The Effectiveness of Natural and Non-medicinal Treatments for Anorexia Nervosa, Bulimia, and Obesity

The Effectiveness of Natural and Non-medicinal Treatments for Anorexia Nervosa, Bulimia, and Obesity

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Introduction:
Picture a boy. Top of his class with above a 4.0 GPA, member of three sport teams, holds an officer position in nearly every organization in his high school, thriving with confidence, and smiles all around. He’s a “perfect” example of a well-rounded student. Yet on the inside, he’s beginning to waste away. His body is becoming weak, his mind is becoming slower, and his demeanor is in a drastic downfall. He’s no longer able to keep up with his race times in cross-country. He’s passing out during track practice and vomiting during volleyball. He no longer has a desire to leave his bedroom; his only wish is to sleep. He has anorexia nervosa. That boy was me three years ago. As someone who has suffered from an eating disorder, this research topic is extremely important to me. I’m lucky to have been able to get the help I needed before my condition progressed, while others often aren’t as fortunate.
This paper examines the effectiveness of natural and non-medicinal treatments for anorexia nervosa, bulimia, and obesity. Statistics, symptoms, background information, and treatments will be discussed for each condition along with commentary. Alternative treatments and available information vary between disorders.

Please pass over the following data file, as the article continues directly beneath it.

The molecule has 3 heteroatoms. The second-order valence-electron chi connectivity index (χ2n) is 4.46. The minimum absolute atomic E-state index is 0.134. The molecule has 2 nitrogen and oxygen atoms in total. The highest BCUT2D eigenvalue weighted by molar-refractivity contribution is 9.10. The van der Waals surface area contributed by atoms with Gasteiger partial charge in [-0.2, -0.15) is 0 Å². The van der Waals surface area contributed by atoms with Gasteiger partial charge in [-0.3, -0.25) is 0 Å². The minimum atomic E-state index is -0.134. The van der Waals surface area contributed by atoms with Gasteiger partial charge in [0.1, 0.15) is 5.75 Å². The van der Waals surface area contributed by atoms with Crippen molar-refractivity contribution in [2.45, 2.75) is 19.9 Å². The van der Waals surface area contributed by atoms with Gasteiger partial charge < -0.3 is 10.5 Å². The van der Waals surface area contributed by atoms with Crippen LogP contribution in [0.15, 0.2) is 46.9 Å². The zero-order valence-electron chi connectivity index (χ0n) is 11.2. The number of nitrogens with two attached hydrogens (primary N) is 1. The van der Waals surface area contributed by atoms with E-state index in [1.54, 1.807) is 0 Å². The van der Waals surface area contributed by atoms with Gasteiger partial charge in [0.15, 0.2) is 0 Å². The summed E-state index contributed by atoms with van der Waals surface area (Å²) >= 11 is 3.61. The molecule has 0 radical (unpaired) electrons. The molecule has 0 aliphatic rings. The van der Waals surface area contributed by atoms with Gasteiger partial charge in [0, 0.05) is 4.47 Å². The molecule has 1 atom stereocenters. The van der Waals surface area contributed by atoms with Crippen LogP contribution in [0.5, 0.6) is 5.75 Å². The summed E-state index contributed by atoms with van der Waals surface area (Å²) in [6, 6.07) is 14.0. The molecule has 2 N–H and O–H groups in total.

Anorexia Nervosa:
Anorexia nervosa is characterized by reduced intake of food resulting in extreme weight loss. Patients face additional health risks including hypothermia, lanugo hair, dry skin, arrhythmia, and sucrose sensitivity. Several psychological and cognitive disturbances tend to be present as well, such as poor concentration, depression, and social isolation. In more severe cases, patients usually require hospitalization when weight loss is above 25% (Maloney & Klykylo, Pg. 100). Patient...


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disorders. Humanistic Psychologist, 25(2), 162-181.
Attia, E., Mayer, L., & Killory, E. (2001). Medication response in the treatment of
patients with anorexia nervosa. Journal of psychiatric practice, 7, 157-162.
Hollon, S. D., & Wilson, T. (2014). Psychoanalysis or cognitive-behavioral therapy for
bulimia nervosa: the specificity of psychological treatments. The American Journal of Psychiatry, 171(1), 13-16.
Safer, D. L., Robinson, A. H., & Jo, B. (2010). Outcome from a randomized controlled
trial of group therapy for binge eating disorder: Comparing dialectical behavior therapy adapted for binge eating to an active comparison group therapy.Behavior Therapy, 41(1), 106-120.

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